This article was authored by Klaus Ferlow, HMH (Honorary Master Herbalist), innovator, lecturer, researcher, writer, founder Ferlow Botanical Enterprises Ltd, Vancouver, B.C. manufacturing/distributing organic toxin-free medicinal herbal and personal care products to professional health & wellness practitioners in Canada and parts of USA since 1993.
Growing up in Northern Germany "country style", I quickly developed a love for Mother Nature, especially for flowers, herbs and vegetables. Our family used an almost unlimited amount of herbs inclusive herbal teas in our daily diet, as well as for healing illnesses. One of our favourite herbs was the "stinking rose" Garlic, which we considered a wonder herb.
Let's look today at the natural healing power of this remarkable herb. This amazing little herb has been performing medical miracles throughout the world for hundreds of years. Many of the world's oldest civilizations considered Garlic to be one of the most important spices for good health. Egyptians, Hebrews, Greeks and Romans all used it in food, in drinks and as medicine.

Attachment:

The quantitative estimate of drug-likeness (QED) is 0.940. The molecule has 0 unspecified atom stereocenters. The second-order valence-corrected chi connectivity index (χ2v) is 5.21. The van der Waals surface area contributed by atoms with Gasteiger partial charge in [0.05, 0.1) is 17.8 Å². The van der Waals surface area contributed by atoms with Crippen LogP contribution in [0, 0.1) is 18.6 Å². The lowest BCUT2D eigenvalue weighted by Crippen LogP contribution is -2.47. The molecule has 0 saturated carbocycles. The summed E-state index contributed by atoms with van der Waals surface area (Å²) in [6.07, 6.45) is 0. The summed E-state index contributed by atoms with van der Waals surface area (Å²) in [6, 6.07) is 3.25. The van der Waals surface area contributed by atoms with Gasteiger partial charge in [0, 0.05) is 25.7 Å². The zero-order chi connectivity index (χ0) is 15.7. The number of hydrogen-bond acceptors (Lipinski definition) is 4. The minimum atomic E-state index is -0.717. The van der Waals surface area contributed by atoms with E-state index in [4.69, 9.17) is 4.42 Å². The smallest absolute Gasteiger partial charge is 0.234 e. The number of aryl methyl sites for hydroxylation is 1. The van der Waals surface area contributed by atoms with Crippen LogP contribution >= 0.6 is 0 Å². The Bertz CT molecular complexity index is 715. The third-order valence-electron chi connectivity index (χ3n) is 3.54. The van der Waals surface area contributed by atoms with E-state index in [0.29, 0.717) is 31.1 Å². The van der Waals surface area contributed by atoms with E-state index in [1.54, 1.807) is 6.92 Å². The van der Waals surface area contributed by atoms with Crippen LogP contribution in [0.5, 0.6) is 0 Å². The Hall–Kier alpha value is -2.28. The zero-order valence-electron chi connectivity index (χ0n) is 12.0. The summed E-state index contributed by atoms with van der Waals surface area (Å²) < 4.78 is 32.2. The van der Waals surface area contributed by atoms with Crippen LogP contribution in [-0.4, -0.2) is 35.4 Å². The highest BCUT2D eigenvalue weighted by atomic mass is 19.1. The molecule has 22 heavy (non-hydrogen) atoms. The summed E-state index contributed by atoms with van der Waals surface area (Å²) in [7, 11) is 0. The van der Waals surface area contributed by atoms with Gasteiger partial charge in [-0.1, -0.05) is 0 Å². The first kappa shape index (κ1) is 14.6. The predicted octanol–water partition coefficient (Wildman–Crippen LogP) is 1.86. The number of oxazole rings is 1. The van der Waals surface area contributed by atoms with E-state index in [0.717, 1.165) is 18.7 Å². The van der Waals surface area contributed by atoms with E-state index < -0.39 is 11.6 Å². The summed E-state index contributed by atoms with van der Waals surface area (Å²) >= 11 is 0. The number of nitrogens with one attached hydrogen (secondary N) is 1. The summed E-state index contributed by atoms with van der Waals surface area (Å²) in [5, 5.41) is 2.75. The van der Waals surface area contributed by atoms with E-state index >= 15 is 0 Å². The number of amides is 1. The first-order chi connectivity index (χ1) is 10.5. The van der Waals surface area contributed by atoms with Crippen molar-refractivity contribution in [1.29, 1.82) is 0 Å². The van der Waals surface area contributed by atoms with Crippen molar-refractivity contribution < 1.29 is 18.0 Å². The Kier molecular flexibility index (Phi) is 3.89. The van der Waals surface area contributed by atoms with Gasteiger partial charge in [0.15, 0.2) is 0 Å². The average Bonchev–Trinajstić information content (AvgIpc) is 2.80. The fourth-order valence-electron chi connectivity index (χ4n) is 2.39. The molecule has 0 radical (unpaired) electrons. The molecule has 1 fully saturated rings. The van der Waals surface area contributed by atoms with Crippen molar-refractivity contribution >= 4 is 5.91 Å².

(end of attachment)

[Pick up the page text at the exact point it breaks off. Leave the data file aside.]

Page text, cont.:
The Latin name "Allium" is derived from the Celtic word for pungent, hot and burning, properties common to all the Allium species. "Sativum" means cultivated or planted, referring to the fact that Garlic is no longer found in the wild. It is one of the earliest cultivated crops and continues to be extensively grown for both medicinal and culinary purposes.
The garlic bulb is the part used medicinally. When intact it is odourless; however, crushing the cells brings the enzyme alliinase into contact with the sulphur-containing compound alliin, converting it to allicin which produces the characteristics Garlic odour.
Garlic has had more folklore and scientific research devoted to it than any other herb. It was, and still is, used globally by all three classic healing systems, Traditional Chinese Medicine, Ayurvedic Medicine from India and European medicine. As far as back as the first century BC, the Greek physician Dioscorides stated that Garlic "clears the arteries and opens the mouth of the veins" - a fact that modern science affirmed more than 2000 years later! Tracing the history of civilization, it is very interesting to note that Garlic was first a "tool of magic power" in the hands of the physician-priest or medicine man. Here is a list of ailments where the healing power of Garlic can be very helpful: